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Enzyme Research
Volume 2011 (2011), Article ID 860134, 10 pages
Research Article

Cellulolytic Enzymes Production via Solid-State Fermentation: Effect of Pretreatment Methods on Physicochemical Characteristics of Substrate

Bioprocessing Laboratory, 201 Shellenberger Hall, Department of Grain Science and Industry, Kansas State University, Manhattan, KS 66506, USA

Received 9 December 2010; Revised 18 February 2011; Accepted 31 March 2011

Academic Editor: Mohamed Farid

Copyright © 2011 Khushal Brijwani and Praveen V. Vadlani. This is an open access article distributed under the Creative Commons Attribution License, which permits unrestricted use, distribution, and reproduction in any medium, provided the original work is properly cited.


We investigated the effect of pretreatment on the physicochemical characteristics—crystallinity, bed porosity, and volumetric specific surface of soybean hulls and production of cellulolytic enzymes in solid-state fermentation of Trichoderma reesei and Aspergillus oryzae cultures. Mild acid and alkali and steam pretreatments significantly increased crystallinity and bed porosity without significant change inholocellulosic composition of substrate. Crystalline and porous steam-pretreated soybean hulls inoculated with T. reesei culture had 4 filter paper units (FPU)/g-ds, 0.6 IU/g-ds β-glucosidase, and 45 IU/g-ds endocellulase, whereas untreated hulls had 0.75 FPU/g-ds, 0.06 IU/g-ds β-glucosidase, and 7.29 IU/g-ds endocellulase enzyme activities. In A. oryzae steam-pretreated soybean hulls had 47.10 IU/g-ds endocellulase compared to 30.82 IU/g-ds in untreated soybean hulls. Generalized linear statistical model fitted to enzyme activity data showed that effects of physicochemical characteristics on enzymes production were both culture and enzyme specific. The paper shows a correlation between substrate physicochemical properties and enzyme production.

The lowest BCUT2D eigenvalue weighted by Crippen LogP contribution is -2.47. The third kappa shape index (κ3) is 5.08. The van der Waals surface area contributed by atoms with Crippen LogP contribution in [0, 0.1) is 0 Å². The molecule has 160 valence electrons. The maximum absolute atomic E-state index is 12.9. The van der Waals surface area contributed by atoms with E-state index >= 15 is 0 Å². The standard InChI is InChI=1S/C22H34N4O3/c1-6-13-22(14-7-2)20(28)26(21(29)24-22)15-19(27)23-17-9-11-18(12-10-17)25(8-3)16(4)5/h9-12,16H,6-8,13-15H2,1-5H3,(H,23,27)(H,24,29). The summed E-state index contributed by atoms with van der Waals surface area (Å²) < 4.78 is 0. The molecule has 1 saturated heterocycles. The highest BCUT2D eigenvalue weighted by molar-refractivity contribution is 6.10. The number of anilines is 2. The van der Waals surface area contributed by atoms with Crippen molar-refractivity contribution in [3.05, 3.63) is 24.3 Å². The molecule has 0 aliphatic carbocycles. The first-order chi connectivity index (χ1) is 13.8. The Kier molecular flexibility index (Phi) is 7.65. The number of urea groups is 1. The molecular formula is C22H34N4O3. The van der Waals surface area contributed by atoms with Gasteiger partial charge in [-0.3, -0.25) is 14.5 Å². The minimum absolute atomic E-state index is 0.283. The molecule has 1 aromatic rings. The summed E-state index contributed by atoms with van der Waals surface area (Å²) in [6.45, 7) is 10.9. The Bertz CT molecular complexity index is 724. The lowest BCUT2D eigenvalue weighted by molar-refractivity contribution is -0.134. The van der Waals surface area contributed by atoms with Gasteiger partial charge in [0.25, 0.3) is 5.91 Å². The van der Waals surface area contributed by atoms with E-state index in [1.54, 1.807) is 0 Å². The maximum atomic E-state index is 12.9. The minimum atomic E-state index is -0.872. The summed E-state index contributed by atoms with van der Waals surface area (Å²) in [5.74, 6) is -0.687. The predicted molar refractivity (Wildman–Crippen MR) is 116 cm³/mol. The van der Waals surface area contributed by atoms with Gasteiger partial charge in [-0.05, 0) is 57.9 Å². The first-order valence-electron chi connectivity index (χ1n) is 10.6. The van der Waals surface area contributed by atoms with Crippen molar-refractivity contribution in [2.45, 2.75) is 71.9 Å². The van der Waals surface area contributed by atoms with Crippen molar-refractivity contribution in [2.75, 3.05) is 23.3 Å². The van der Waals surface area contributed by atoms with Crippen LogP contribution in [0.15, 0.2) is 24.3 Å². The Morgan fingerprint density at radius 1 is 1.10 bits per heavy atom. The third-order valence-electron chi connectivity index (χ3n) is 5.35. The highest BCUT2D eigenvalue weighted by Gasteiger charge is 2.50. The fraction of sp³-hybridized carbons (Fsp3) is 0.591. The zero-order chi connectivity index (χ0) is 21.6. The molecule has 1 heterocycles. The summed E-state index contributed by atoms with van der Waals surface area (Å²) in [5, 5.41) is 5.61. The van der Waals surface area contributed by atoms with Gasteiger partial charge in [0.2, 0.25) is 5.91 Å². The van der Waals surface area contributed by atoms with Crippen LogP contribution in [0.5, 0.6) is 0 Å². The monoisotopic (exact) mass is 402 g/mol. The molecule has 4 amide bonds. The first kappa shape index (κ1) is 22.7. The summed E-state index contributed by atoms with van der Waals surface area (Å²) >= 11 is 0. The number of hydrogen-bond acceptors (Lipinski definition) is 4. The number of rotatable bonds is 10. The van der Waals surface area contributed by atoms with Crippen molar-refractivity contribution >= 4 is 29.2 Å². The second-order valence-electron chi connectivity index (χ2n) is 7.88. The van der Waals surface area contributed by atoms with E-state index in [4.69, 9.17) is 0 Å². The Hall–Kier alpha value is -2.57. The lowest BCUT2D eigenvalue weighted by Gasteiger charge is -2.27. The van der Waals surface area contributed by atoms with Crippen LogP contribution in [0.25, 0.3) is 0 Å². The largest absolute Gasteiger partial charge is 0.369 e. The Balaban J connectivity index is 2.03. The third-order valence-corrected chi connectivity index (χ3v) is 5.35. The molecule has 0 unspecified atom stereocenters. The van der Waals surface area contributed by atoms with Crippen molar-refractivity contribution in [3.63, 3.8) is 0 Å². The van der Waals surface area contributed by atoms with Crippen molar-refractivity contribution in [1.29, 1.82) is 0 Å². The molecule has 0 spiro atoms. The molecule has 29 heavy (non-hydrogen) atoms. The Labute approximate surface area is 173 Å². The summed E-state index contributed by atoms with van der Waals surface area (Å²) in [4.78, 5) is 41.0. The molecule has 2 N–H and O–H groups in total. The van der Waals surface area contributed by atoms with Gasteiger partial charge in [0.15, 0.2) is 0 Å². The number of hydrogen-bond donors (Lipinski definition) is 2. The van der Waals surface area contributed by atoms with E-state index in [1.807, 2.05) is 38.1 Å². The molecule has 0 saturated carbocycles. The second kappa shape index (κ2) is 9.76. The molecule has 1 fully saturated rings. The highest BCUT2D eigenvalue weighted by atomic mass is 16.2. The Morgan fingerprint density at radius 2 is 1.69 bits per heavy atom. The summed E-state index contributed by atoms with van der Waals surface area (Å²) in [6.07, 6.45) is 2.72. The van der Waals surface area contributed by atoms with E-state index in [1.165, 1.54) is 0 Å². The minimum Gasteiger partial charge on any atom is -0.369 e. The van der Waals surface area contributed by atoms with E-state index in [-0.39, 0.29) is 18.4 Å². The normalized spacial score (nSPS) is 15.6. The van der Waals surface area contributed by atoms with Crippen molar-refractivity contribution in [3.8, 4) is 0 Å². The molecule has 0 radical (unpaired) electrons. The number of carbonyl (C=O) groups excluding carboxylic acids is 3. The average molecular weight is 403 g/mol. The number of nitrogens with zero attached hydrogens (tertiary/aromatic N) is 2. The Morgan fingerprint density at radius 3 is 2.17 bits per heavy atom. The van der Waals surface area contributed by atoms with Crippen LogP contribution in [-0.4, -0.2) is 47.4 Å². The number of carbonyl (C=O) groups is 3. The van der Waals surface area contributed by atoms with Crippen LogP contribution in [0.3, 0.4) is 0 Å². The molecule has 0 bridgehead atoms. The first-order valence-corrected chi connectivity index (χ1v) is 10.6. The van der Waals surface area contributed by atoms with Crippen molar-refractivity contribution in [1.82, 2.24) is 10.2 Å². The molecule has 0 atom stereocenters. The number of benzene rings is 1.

1. Introduction

With increasing emphasis on bio-based fuels and chemicals, the cellulase market is expected to increase dramatically [1]. To create a sustainable bioeconomy, cellulases need to be produced cost-effectively and possess excellent biocatalytic properties [2]. Solid-state fermentation (SSF) offers a low-cost alternative for producing cellulases using natural polymers derived from agroindustrial residues [3, 4].